Thought for this March Day

March 29, 2008

Snow Geese

One swallow does not make a summer, but one skein of geese, cleaving the murk of a March thaw is the spring.  A cardinal, whistling spring to a thaw but later finding himself mistaken, can retrieve his error by resuming his winter silence.  A chipmunk, emerging for a sunbath but finding a blizzard, has only to go back to bed.  But a migrating goose, staking two hundred miles of black night on the chance of finding a hole in the lake, has no easy chance for retreat.  His arrival carries the conviction of a prophet who has burned his bridges.

– Aldo Leopold –

Spring

March 14, 2008

Spring is coming to the Northern Hemisphere. We know this for three reasons. First, the great northward migration has begun and, in Europe, begun early. The first Barn Swallows arrived in Cyprus in early January and the first White Stork in Poland the first day of February. These birds, arriving from Africa, are taking quite a chance getting to Europe this early. It is still winter, especially in Northern Europe. Here is the news story.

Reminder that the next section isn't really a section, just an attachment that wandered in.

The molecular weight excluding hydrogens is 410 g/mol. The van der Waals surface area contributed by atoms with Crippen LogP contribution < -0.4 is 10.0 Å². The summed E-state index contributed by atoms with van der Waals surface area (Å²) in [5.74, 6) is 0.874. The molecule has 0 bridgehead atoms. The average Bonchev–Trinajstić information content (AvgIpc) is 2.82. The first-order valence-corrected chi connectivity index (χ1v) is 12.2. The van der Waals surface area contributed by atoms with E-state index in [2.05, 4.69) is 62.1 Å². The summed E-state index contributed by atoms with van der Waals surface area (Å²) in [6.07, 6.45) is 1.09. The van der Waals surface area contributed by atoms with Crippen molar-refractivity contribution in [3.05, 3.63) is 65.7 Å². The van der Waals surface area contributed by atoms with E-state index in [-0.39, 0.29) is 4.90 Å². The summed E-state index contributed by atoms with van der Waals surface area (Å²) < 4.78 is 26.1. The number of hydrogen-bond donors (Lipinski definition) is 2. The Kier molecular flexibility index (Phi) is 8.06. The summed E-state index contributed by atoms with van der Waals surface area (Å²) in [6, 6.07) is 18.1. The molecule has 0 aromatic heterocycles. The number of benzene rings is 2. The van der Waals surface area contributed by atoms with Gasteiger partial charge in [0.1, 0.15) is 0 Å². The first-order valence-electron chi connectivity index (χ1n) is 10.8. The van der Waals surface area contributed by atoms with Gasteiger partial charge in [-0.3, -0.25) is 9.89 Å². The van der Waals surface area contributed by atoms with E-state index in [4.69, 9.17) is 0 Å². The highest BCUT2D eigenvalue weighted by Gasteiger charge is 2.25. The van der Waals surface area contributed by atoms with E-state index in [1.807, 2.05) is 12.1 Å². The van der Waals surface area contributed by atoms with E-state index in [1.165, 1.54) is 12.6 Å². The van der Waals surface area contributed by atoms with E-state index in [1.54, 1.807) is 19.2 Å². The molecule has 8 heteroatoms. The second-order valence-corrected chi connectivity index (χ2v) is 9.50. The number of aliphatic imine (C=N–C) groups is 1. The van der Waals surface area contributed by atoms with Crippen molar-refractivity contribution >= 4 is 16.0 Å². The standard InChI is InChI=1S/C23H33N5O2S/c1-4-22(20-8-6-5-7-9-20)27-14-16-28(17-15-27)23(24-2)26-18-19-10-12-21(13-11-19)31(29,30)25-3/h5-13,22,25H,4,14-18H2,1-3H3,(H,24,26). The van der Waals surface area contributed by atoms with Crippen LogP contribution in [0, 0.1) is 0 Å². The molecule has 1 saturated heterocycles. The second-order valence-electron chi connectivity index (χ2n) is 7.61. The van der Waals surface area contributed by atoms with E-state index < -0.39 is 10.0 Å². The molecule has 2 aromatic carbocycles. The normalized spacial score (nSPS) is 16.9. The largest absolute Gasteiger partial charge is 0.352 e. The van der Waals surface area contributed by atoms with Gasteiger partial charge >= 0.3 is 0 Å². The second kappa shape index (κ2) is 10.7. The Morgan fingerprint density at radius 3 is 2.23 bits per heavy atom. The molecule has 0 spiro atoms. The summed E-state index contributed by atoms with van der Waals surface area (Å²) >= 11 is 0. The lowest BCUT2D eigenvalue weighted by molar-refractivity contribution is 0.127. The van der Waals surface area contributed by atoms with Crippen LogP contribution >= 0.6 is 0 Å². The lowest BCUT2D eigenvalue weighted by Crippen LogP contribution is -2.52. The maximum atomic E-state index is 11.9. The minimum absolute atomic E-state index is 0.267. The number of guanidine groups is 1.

White Stork

We also know that Spring is coming because we saw Chuck, our Greater Roadrunner and his lady friend today. Chuck had a leaf in his mouth and declined hamburger to fly off with the leaf which we think must mean the two of them are working on their nest. Or perhaps they are remembering Neruda, “I want to do with you what spring does with the cherry trees.”

Finally, it must be Spring because we put out the hummingbird feeders. We know it should be at least another two weeks before any arrive. No matter. We’re ready should they decide to come earlier. A weather system is predicted for the weekend with winds blowing from the south so it is possible a few will grab a ride on those winds.

_______________________

Thanks to Mindaugas Urbonas for the photo of the White Storks.


%d bloggers like this: